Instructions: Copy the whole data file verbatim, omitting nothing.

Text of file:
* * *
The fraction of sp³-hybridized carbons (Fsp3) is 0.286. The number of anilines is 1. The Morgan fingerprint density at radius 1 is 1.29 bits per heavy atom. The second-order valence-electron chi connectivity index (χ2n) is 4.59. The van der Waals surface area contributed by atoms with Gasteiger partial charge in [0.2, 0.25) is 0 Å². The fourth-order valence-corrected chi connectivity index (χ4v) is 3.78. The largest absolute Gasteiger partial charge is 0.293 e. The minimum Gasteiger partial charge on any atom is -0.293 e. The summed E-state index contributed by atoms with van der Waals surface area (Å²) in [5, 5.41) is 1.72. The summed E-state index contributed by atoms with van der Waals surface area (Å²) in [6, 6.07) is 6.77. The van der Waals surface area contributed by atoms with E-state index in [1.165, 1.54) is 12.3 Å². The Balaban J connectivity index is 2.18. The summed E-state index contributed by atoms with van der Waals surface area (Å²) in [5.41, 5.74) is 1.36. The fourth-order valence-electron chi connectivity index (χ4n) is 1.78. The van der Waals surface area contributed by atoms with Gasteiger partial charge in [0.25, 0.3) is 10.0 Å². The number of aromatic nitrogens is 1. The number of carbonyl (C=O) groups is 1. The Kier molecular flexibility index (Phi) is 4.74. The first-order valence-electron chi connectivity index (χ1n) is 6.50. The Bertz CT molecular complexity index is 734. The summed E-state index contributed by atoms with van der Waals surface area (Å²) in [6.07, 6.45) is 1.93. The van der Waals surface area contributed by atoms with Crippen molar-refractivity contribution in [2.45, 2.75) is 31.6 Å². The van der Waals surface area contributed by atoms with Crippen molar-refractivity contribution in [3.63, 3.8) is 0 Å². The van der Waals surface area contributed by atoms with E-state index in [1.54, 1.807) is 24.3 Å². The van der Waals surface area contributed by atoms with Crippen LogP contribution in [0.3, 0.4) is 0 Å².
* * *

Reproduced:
The fraction of sp³-hybridized carbons (Fsp3) is 0.286. The number of anilines is 1. The Morgan fingerprint density at radius 1 is 1.29 bits per heavy atom. The second-order valence-electron chi connectivity index (χ2n) is 4.59. The van der Waals surface area contributed by atoms with Gasteiger partial charge in [0.2, 0.25) is 0 Å². The fourth-order valence-corrected chi connectivity index (χ4v) is 3.78. The largest absolute Gasteiger partial charge is 0.293 e. The minimum Gasteiger partial charge on any atom is -0.293 e. The summed E-state index contributed by atoms with van der Waals surface area (Å²) in [5, 5.41) is 1.72. The summed E-state index contributed by atoms with van der Waals surface area (Å²) in [6, 6.07) is 6.77. The van der Waals surface area contributed by atoms with E-state index in [1.165, 1.54) is 12.3 Å². The Balaban J connectivity index is 2.18. The summed E-state index contributed by atoms with van der Waals surface area (Å²) in [5.41, 5.74) is 1.36. The fourth-order valence-electron chi connectivity index (χ4n) is 1.78. The van der Waals surface area contributed by atoms with Gasteiger partial charge in [0.25, 0.3) is 10.0 Å². The number of aromatic nitrogens is 1. The number of carbonyl (C=O) groups is 1. The Kier molecular flexibility index (Phi) is 4.74. The first-order valence-electron chi connectivity index (χ1n) is 6.50. The Bertz CT molecular complexity index is 734. The summed E-state index contributed by atoms with van der Waals surface area (Å²) in [6.07, 6.45) is 1.93. The van der Waals surface area contributed by atoms with Crippen molar-refractivity contribution in [2.45, 2.75) is 31.6 Å². The van der Waals surface area contributed by atoms with Crippen molar-refractivity contribution in [3.63, 3.8) is 0 Å². The van der Waals surface area contributed by atoms with E-state index in [1.54, 1.807) is 24.3 Å². The van der Waals surface area contributed by atoms with Crippen LogP contribution in [0.3, 0.4) is 0 Å².